Yesterday I raved about the talents of DJ Melo from Arizona. I’m gonna continue the rave today with his counterpart, Pickster One. Dude’s the dopeness!! No, he really is. Like I said, I didn’t really expect moombahton to thrive in Arizona. After all, it is the desert, right? But Pickster and Melo are really bringing sexy back with their productions. But more importantly, they’re putting Arizona on the map as a thriving environment in which moombahton can originate and grow.
Pickster and Melo’s first collaboration came in the form of the Arizonaton EP. I’ve fangirled about this release so much recently that you probably already know ALL about it but I’ll recap it really quick. Arizonaton is a seven-track release that captures the essence of Pickster and Melo’s brand of sexy: not this booty-shakin Beyonce sexy, but it feels more like this slow, seductive, gypsy sexy. Just listen and you’ll get it. Pickster has two solo productions on Arizonaton, “Waistline” and “Keep the Dice Rolling”, which show he dabbles more in the harder side of moombahton by blasting more wobbles and lazers than sensual vocals and baby-makin’ riddims. But versatility is the name of the game and he’s got it like that.
As a fan of moombahton, I’m super thankful for the Pickster and Melo collaboration. It goes right along with Chad Hugo and Pharrell (Neptunes) or more relevantly, Matt Nordstrom and Dave Nada (Nadastrom). It just feels right and not even in some regular kind of way. I’m not too sure how it’s possible to rejuvenate a genre that’s still in the infancy stage, but with collaborative tracks like “Fat Booty” and “Sweaty Sax”, it feels like they did just that.
But thankfully, that’s not where it ends for Pickster. He’s just getting started in the game, yall!! He has a track, “Don’t Go”, in Jon Kwest’s Dust Mask EP, which forms the unlikely hybrid of UK hardcore and moombahton (but what is “unlikely” anymore?). With “Don’t Go”, Pickster’s moombahton slow-down of The Awesome 3’s UK hardcore track, he excelled at exactly what I love about his productions. He layered these slow, desperate, yearning vocals that plead, “I cannot bear to see you leave me. I’m begging you, don’t go…” over aggressive dubstep wobbles. He successfully tapped into that moombahcore side of his creative genius but still kept it sexy as hell.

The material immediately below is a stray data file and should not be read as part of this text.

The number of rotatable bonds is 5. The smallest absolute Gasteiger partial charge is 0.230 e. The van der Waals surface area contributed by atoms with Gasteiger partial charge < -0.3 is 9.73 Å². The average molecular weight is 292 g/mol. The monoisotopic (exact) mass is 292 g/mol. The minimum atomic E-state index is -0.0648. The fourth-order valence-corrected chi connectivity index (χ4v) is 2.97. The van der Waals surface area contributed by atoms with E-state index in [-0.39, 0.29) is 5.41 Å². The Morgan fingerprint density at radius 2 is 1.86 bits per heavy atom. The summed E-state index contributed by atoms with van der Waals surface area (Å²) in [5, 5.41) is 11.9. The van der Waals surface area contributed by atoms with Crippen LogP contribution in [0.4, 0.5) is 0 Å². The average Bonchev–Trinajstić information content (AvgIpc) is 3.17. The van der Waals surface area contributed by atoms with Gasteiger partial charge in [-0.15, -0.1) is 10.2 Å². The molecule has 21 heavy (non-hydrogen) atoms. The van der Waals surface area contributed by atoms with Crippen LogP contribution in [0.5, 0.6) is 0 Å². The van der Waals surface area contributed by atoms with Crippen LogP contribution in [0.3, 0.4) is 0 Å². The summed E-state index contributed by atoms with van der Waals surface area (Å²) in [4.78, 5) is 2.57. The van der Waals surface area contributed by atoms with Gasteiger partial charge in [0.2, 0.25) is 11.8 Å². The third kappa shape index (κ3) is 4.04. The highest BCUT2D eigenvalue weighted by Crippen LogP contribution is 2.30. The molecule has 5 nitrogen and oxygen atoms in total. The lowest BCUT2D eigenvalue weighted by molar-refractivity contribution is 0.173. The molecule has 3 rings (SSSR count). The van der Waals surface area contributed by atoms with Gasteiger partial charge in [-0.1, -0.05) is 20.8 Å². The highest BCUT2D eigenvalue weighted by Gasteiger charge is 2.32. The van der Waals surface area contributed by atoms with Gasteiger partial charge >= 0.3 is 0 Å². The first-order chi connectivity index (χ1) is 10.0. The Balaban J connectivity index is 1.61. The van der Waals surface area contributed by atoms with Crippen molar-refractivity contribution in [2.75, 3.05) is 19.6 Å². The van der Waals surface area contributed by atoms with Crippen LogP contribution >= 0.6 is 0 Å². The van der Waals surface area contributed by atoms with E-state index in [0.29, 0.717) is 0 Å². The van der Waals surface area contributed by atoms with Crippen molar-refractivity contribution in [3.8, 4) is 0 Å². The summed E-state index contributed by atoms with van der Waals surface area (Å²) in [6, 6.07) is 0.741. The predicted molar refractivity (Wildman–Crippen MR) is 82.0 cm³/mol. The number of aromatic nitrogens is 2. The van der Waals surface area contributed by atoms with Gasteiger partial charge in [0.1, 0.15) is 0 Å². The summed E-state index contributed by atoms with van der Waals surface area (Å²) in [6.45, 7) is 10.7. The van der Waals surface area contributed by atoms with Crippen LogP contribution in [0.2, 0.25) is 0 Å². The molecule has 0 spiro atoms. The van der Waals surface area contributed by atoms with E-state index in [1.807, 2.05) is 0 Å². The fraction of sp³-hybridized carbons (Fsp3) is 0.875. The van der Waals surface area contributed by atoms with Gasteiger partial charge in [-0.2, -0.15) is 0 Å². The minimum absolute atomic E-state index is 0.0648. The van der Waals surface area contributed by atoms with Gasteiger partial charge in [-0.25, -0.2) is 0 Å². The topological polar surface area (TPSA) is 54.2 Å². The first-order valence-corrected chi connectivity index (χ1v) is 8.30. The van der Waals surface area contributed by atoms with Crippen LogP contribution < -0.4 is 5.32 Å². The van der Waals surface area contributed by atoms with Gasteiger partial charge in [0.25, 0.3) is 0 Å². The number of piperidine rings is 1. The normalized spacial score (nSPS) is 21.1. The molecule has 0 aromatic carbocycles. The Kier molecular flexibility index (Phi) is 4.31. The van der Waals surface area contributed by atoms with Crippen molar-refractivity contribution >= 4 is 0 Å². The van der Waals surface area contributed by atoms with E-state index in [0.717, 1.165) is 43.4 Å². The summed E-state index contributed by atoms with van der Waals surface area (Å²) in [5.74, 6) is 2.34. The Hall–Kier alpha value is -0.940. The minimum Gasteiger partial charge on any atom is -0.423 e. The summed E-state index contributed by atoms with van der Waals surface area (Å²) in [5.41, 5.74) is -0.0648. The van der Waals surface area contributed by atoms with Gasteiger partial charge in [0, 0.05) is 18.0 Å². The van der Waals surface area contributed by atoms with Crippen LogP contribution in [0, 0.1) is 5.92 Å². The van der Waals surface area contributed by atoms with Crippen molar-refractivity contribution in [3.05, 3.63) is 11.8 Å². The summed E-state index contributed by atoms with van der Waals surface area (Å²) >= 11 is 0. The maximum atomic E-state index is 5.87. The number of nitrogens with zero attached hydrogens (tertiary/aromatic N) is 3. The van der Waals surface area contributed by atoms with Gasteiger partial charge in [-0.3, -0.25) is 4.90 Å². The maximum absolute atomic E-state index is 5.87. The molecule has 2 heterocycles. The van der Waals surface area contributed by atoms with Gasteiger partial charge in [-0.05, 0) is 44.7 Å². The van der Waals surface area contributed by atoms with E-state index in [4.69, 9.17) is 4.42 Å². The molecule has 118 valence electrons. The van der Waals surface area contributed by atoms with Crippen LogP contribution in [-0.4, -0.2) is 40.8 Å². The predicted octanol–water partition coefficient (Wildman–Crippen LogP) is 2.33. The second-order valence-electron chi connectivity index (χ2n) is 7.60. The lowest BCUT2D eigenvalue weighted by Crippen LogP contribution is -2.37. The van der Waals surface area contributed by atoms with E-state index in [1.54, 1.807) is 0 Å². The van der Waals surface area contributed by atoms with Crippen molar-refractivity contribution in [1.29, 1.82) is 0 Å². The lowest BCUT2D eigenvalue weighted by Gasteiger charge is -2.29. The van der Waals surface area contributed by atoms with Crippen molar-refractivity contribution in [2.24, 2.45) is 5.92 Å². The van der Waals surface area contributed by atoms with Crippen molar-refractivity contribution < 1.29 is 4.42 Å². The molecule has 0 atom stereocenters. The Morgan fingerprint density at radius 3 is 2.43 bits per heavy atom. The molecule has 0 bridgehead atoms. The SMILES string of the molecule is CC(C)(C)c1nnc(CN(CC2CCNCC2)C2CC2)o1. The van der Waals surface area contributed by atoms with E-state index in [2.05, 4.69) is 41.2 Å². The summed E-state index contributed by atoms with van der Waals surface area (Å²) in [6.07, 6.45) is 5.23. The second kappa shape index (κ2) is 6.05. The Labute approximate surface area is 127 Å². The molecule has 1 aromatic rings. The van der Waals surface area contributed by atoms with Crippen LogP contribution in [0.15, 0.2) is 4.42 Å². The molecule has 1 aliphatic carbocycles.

Speaking of sexy, he’s also got some tunes on the first volume of David Heartbreak’s moombahsoul collection. He collaborated with Riot Earp on “Around”, which is a moombahsoul remix of The Spinner’s soul track “I’ll Be Around”. He also made a moombahsoul remix of Al Green’s R&B track, “Let’s Stay Together”. These productions are simple but effective and instant classics of the moombahsoul genre.
Recently Pickster’s been gettin’ extreme though! He’s got two pretty hardcore tracks floating around the interwebs lately, the first being on Munchi’s Verano del Moombahton release. “Mami Mueve” combines aggressive vocals with rave-y sirens and synths. It’s pretty serious. And on today’s M6 release from David Heartbreak, Pickster collaborated with Mendez on a remix of “Blaze Up”, which doesn’t skimp on the state-of-emergency sirens. These tracks are gonna send some people through the roof.